Other: Trespassing after hours on a state wildlife area (5), driving with a suspended or revoked license (1), criminal impersonation (1),possession of marijuana – civil (2), possession of marijuana-related drug paraphernalia – civil (2), possession of drug paraphernalia not marijuana-related (1), operating an unregistered vehicle (1), obstruction of roadway (1), operating a motor vehicle without insurance (1), operating an unregistered motor vehicle (1), operating a motor vehicle with expired tags (1), warrant processed for other agency (1), and conspiracy 3rd degree (2)*.

*Includes citation(s) issued at the C&D Canal Conservation Area.

DNREC’s Division of Fish & Wildlife recognizes and thanks the majority of anglers, hunters and boaters who comply with and support Delaware’s fishing, hunting and boating laws and regulations. Citizens are encouraged to report fish, wildlife and boating violations to the Delaware Fish & Wildlife Natural Resources Police by calling 302-739-4580. Wildlife violations may also be reported anonymously to Operation Game Theft by calling 800-292-3030 or online at http://de.gov/ogt.

 

Are you AWARE?

Fish & Wildlife Natural Resources Police remind recreational crabbers to review state regulations governing blue crabs, including the required use of a turtle by-catch reduction device in recreational crab pots.

Other Delaware crabbing regulations include:

  • A Delaware recreational fishing license is required for crabbing.
  • The recreational daily limit on blue crabs is one bushel per person.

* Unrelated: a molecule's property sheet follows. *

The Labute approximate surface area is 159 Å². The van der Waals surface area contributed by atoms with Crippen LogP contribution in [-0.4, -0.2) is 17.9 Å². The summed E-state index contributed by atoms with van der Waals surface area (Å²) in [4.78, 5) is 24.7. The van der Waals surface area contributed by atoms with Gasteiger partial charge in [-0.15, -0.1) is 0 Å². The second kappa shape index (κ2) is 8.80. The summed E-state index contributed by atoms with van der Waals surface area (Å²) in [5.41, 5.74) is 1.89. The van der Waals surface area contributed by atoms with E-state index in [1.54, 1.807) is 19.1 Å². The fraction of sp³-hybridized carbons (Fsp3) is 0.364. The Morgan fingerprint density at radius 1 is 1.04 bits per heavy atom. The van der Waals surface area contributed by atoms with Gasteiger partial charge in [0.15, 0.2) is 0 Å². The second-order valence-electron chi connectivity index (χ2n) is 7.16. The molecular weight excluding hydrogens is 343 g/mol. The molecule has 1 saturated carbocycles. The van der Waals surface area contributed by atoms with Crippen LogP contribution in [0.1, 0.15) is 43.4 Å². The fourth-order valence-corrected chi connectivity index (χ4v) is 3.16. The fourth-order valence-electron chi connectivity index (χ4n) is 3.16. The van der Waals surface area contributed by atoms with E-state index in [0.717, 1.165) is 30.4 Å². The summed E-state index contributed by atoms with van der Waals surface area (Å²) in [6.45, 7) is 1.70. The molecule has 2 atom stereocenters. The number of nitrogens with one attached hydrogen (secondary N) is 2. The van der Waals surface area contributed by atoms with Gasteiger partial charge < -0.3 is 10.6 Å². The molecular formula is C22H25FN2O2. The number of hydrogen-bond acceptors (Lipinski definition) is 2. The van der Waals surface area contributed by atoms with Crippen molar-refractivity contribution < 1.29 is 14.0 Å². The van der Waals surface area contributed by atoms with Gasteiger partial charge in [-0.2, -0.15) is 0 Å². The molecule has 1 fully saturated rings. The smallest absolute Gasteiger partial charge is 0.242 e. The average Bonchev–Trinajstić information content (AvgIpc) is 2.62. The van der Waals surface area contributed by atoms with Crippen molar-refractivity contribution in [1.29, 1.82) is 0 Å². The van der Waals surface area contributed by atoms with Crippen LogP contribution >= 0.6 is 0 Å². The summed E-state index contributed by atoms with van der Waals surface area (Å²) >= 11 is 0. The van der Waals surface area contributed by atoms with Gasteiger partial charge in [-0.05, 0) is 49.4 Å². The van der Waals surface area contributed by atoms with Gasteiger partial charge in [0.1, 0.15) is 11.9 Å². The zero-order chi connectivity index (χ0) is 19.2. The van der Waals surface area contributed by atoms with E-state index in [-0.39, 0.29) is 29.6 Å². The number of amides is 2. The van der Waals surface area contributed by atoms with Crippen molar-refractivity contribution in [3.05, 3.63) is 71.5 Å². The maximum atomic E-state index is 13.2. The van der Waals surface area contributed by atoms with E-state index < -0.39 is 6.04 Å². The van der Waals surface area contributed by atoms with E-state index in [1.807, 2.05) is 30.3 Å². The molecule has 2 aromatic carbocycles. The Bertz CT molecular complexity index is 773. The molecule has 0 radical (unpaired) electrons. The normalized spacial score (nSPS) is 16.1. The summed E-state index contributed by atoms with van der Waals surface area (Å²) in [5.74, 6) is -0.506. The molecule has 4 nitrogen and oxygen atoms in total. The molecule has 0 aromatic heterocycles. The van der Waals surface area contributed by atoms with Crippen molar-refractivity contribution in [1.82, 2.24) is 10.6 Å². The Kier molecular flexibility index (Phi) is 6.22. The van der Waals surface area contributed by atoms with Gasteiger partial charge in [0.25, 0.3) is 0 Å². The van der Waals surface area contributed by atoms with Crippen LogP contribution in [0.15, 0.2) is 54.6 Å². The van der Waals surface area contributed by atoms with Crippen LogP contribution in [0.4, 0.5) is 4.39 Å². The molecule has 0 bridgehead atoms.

• Minimum “keeper” size for male blue crabs and immature female crabs with the V-shaped apron is 5 inches, measured across the shell from point to point.
  • Mature female crabs, identified by the U-shaped apron, are exempt from the minimum size of 5 inches because many females reach maturity at a smaller size.
  • Mature female blue crabs bearing eggs, known as sponge crabs and recognizable by the orange eggs visible under the apron, may not be taken and must be returned to the water immediately.
  • Recreational crabbers may use any number of single, baited hand lines, trot lines (a longer weighted line with a series of baited points) or pull traps. Standard size and possession limits as noted above apply.
  • Recreational crabbers may not use, place, set or tend more than two crab pots.
  • Recreational crab pots must be tended by the owner at least once every 72 hours and must be marked with white buoys with the owner’s name and permanent mailing address.
  • Recreational crabbers are prohibited from selling blue crabs; only commercially-licensed crabbers are permitted to offer blue crabs for sale in Delaware.
  • Fishing or crabbing off courtesy docks at state-owned boat ramps is prohibited.
  • To avoid being cited for littering, gather up leftover bait, bait containers, crab lines and other trash for proper disposal. Fish & Wildlife fishing areas and wildlife areas are “carry in, carry out” for trash.

For more information on crabbing in Delaware, click on 2018 Delaware Fishing Guide. The guide also is available in printed form at DNREC’s Dover licensing desk, and from license agents throughout the state.